We all know what time is. Or do we? Read some explanations of time from the perspective of physics, and you may wonder. Well, Buddhist teaching about time can be a bit daunting, also.
This essay will look at time in two ways. First is an explanation of measurements of time in Buddhist scriptures. Second is a basic explanation of how time is understood from the perspective of enlightenment.
Measures of Time
There are two Sanskrit words for measurements of time found in Buddhist scripture, ksana and kalpa.
A ksana is a tiny unit of time, approximately one seventy-fifth of a second. I understand this is a generous amount of time compared to a nanosecond. But for purposes of understanding the sutras, it probably isn’t necessary to measure ksana precisely.
Basically, a ksana is an imperceptibly small amount of time, and all kinds of things happen within the space of a ksana that elude our conscious awareness. For example, it is said there are 900 arisings and ceasings within each ksana.
I suspect the number 900 is not meant to be precise but rather is a poetic way of saying “a lot.”
A kalpa is an aeon. There are small, medium, great, and uncountable (asamhyeya) kalpas. Over the centuries various scholars have attempted to quantify kalpas in various ways. Usually, when a sutra mentions kalpas, it means a really, really, really long time.
The Buddha described a mountain even bigger than Mount Everest. Once every hundred years, someone wipes the mountain with a small piece of silk. The mountain will be worn away before the kalpa ends, the Buddha said.
The Three Times and Three Time Periods
Along with ksanas and kalpas, you may run into mention of “the three times” or “the three periods of time.” These can mean one of two things. Sometimes it just means past, present, and future. But sometimes the three time periods or three ages are something else entirely.
Sometimes “three periods of time” refers to the Former Day, Middle Day, and Latter Day of the Law (or Dharma). The Former Day is the thousand-year period after the life of the Buddha in which dharma is taught and practiced correctly. The Middle Day is the next thousand years (or so), in which dharma is practiced and understood superficially. The Latter Day lasts for 10,000 years, and in this time the dharma completely degenerates.
You might notice that, chronologically speaking, we are now into the Latter Day. Is this important? It depends. In some schools the three periods of time are considered important and discussed quite a bit. In others they are pretty much ignored.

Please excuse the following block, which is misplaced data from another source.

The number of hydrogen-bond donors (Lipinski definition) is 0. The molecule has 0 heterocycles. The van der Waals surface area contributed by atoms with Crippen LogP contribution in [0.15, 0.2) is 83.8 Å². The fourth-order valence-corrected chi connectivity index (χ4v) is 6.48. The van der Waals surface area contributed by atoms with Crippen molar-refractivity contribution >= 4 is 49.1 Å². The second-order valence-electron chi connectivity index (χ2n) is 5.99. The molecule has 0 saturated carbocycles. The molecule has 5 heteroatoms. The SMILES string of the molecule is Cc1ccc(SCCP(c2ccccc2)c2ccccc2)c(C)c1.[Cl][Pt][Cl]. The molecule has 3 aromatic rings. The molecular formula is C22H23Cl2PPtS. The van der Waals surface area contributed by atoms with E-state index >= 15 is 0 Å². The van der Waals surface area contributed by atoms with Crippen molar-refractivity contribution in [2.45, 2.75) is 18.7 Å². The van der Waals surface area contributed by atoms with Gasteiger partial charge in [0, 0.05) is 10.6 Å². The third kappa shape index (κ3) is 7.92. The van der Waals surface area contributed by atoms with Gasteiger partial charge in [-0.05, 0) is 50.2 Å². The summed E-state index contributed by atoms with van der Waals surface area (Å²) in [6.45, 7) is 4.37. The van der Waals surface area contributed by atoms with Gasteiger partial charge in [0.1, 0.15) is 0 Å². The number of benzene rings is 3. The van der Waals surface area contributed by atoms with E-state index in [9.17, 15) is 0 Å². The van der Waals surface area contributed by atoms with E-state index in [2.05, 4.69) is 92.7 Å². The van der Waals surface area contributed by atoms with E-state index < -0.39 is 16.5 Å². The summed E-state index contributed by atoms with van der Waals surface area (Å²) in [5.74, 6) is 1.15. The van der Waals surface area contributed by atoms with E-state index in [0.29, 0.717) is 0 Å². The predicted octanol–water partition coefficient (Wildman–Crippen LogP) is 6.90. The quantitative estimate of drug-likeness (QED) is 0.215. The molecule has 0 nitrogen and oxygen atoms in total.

But What Is Time, Anyway?
These measurements may seem irrelevant in light of the way Buddhism explains the nature of time. Very basically, in most schools of Buddhism it is understood that the way we experience time — as flowing from past to present to future — is an illusion. Further, it could be said that the liberation of Nirvana is liberation from time and space.
Beyond that, teachings on the nature of time tend to be on an advanced level, and in this brief essay we can do no more than stick a tip of the toe into very deep water.
For example, in Dzogchen — the central practice of the Nyingma school of Tibetan Buddhism — teachers speak of four dimensions of time. These are past, present, future, and timeless time. This is sometimes expressed as the “three times and timeless time.”
Not being a student of Dzogchen I can only take a stab at what this doctrine is saying. The Dzogchen texts I have read hint that time is empty of self-nature, as are all phenomena, and manifests according to causes and conditions. In the absolute reality (dharmakaya) time disappears, as do all other distinctions.
Khenpo Tsultrim Gyamtso Rinpoche is a prominent teacher in another Tibetan school, Kagyu. He said, “Until concepts are exhausted, there is time and you make preparations; however, you should not grasp onto time as truly existent, and you should know that within the essential nature of mahamudra, time does not exist:” Mahamudra, or “great symbol,” refers to the central teaching and practices of Kagyu.
Dogen’s Being and Time
Zen master Dogen composed a fascicle of Shobogenzo called “Uji,” which usually is translated as “Being Time” or “The Time-Being.” This is a difficult text, but the central teaching in it is that being itself is time.
“Time is not separate from you, and as you are present, time does not go away. As time is not marked by coming and going, the moment you climbed the mountains is the time-being right now. If time keeps coming and going, you are the time-being right now.”
You are time, the tiger is time, bamboo is time, Dogen wrote. “If time is annihilated, mountains and oceans are annihilated. As time is not annihilated, mountains and oceans are not annihilated.”
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